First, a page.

Roughly a week after deploying a robotic process automation (RPA) accelerator to set up 25 different experiments, the Air Force already has five new software-based bots in full operation, according to the branch’s deputy chief information officer.
RPA uses software technology that enables humans to easily build, deploy and manage digital robots that can perform manual, often repetitive functions. Over the last several years, it’s been having an impact across the government — including in the Air Force.
“RPA and artificial intelligence are not about cutting personnel,” Air Force Deputy CIO Winston Beauchamp said Tuesday during a UiPath event produced by FedScoop. “We realize that our mission set is growing and continues to grow. We’re not going to get more [staff], but we are going to continue to be asked to do more and more with the resources that we have. So in order to take on those new missions and continue to adapt to the technologies and challenges that we face in an ever-evolving world, we need to be able to make better use of the people that we have.”
The military service is leveraging emerging AI-aligned technologies like RPA to make decisions faster and better.
Air Force officials have seen some progress developing such solutions. But to drive more — and faster — innovation, they launched the RPA accelerator to simplify the making of relevant human-assisting software bots.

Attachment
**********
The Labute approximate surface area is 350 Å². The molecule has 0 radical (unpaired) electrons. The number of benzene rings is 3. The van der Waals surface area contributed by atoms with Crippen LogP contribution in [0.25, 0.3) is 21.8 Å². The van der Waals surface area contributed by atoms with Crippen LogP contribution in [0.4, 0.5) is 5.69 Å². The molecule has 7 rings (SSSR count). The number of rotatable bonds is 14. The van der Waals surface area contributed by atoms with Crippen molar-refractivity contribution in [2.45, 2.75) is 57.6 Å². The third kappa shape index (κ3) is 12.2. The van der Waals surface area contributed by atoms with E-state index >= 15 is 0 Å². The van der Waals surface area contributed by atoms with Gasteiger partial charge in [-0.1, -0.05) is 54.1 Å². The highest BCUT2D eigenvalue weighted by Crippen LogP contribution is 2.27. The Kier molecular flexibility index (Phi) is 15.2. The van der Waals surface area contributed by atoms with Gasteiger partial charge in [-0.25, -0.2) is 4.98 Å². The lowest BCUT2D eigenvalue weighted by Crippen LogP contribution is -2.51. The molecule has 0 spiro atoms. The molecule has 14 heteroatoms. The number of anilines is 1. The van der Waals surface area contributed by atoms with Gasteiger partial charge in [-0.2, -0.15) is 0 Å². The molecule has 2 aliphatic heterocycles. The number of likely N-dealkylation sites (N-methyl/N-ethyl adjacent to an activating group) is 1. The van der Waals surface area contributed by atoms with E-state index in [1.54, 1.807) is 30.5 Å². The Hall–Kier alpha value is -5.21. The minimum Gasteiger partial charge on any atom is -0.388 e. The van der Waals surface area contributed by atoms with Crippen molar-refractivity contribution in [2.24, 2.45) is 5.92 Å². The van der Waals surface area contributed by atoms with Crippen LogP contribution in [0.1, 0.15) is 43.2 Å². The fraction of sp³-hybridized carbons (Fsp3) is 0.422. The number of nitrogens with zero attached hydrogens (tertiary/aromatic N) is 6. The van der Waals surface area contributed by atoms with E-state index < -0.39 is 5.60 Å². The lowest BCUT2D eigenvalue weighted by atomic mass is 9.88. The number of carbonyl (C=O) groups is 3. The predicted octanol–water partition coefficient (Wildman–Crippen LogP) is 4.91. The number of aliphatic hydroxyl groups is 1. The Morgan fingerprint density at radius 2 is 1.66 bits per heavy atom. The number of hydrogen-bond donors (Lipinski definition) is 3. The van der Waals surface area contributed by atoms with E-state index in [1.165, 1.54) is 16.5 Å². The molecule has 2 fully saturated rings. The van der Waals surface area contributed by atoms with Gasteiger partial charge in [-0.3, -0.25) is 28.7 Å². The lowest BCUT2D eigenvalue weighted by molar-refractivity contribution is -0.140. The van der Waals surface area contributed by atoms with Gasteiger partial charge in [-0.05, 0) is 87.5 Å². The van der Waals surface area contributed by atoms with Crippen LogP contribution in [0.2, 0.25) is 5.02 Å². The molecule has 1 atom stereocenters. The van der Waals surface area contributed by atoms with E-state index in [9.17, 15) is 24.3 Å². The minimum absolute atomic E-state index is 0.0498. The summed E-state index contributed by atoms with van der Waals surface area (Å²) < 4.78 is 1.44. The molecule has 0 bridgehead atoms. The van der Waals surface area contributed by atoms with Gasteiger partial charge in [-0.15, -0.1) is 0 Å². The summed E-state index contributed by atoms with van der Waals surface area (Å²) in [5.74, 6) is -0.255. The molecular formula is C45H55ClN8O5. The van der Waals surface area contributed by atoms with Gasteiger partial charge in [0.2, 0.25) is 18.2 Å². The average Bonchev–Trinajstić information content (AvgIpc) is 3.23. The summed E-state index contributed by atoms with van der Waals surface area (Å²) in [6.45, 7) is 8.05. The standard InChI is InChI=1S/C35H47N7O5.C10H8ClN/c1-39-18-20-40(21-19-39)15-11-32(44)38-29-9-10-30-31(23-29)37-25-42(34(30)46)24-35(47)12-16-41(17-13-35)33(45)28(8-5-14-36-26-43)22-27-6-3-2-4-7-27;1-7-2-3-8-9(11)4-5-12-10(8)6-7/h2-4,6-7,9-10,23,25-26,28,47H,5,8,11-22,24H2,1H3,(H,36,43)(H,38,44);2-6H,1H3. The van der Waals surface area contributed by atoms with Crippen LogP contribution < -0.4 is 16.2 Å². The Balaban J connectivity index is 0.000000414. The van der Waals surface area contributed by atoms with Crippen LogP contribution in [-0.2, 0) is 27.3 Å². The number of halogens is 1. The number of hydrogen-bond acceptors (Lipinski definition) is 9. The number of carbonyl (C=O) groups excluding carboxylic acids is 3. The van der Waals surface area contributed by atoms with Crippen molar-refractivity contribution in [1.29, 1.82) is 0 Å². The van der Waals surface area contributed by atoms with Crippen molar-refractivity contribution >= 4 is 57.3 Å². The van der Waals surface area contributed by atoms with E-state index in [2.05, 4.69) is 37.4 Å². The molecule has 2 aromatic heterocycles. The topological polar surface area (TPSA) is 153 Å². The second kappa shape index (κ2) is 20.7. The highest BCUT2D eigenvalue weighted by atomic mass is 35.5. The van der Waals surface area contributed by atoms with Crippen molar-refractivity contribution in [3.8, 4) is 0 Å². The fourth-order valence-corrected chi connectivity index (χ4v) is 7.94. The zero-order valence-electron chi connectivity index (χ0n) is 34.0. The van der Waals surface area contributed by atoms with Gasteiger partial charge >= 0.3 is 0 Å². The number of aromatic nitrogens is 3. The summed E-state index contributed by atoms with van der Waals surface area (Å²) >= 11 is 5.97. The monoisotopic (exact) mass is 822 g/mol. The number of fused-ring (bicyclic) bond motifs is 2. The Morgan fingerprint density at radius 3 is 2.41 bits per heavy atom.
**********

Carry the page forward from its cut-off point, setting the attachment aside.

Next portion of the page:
Beauchamp highlighted some of the unfolding RPA use cases that are maturing with support from the accelerator, including bots associated with automated target recognition — and separately, automation to enhance critical weather models with additional data.
More than 400,000 military service members each year typically receive orders to make a permanent change of station (PCS) for their next assignments. For many military insiders, Beauchamp said, PCS can introduce unnecessary complications or frustrations. So, his office is also working to deploy technologies to automate PCS-related processes.
“This is an area that I think is a pain point for a lot of people. It’s a retention issue, frankly, when people have to wait a year for their household goods to show up, for example,” Beauchamp noted. These are the sorts of things that give people pause about reenlisting or staying in the military.
Beauchamp later told FedScoop more about his office’s journey driving new automations. He said the five deployments that only took a week to launch through the accelerator demonstrate that “the barriers to entry are low” — and Air Force officials want to keep it that way.
“We are, to the maximum extent possible, trying to make this organic, coming from the functional areas, proposing and introducing areas to do RPA,” Beauchamp explained.
“We are fully aware that we don’t have all the answers at the Pentagon, and that the real innovation is happening in the wings and the squadrons. They’re closest to the work, and frankly, they’re unique. Every airborne platform and every weapon system has its own quirks, and the folks that are closest to it know where it makes sense to [deploy the technology and] where it doesn’t. But there are some things that are universal,” he said.
It’s ultimately those common “pain points,” like PCS processes, that the Air Force wants to consider automation to solve in the near term, he added.